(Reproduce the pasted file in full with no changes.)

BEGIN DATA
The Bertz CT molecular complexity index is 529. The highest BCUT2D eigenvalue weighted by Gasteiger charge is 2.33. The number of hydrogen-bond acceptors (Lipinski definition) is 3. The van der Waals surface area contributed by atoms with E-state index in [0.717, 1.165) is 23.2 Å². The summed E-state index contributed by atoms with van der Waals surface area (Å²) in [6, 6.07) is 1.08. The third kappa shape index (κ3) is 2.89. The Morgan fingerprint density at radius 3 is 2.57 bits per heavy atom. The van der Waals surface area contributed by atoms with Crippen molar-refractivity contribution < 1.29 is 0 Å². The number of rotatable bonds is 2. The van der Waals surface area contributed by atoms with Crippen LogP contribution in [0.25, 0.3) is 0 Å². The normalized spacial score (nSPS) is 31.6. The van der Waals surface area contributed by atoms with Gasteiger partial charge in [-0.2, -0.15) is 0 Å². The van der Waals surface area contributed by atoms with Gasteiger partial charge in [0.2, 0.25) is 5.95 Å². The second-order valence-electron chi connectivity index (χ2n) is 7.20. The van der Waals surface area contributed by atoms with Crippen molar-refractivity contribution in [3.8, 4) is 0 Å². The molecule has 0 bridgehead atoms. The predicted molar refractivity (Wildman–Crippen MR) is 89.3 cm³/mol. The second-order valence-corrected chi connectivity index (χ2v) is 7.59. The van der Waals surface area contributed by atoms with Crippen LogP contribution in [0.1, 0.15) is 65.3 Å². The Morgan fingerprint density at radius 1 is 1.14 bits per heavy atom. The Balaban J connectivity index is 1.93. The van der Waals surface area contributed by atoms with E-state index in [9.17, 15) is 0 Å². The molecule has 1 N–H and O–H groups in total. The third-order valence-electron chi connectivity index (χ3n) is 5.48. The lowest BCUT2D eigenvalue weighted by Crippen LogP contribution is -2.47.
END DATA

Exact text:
The Bertz CT molecular complexity index is 529. The highest BCUT2D eigenvalue weighted by Gasteiger charge is 2.33. The number of hydrogen-bond acceptors (Lipinski definition) is 3. The van der Waals surface area contributed by atoms with E-state index in [0.717, 1.165) is 23.2 Å². The summed E-state index contributed by atoms with van der Waals surface area (Å²) in [6, 6.07) is 1.08. The third kappa shape index (κ3) is 2.89. The Morgan fingerprint density at radius 3 is 2.57 bits per heavy atom. The van der Waals surface area contributed by atoms with Crippen molar-refractivity contribution < 1.29 is 0 Å². The number of rotatable bonds is 2. The van der Waals surface area contributed by atoms with Crippen LogP contribution in [0.25, 0.3) is 0 Å². The normalized spacial score (nSPS) is 31.6. The van der Waals surface area contributed by atoms with Gasteiger partial charge in [-0.2, -0.15) is 0 Å². The van der Waals surface area contributed by atoms with Gasteiger partial charge in [0.2, 0.25) is 5.95 Å². The second-order valence-electron chi connectivity index (χ2n) is 7.20. The van der Waals surface area contributed by atoms with Crippen molar-refractivity contribution in [3.8, 4) is 0 Å². The molecule has 0 bridgehead atoms. The predicted molar refractivity (Wildman–Crippen MR) is 89.3 cm³/mol. The second-order valence-corrected chi connectivity index (χ2v) is 7.59. The van der Waals surface area contributed by atoms with Crippen LogP contribution in [0.1, 0.15) is 65.3 Å². The Morgan fingerprint density at radius 1 is 1.14 bits per heavy atom. The Balaban J connectivity index is 1.93. The van der Waals surface area contributed by atoms with E-state index in [9.17, 15) is 0 Å². The molecule has 1 N–H and O–H groups in total. The third-order valence-electron chi connectivity index (χ3n) is 5.48. The lowest BCUT2D eigenvalue weighted by Crippen LogP contribution is -2.47.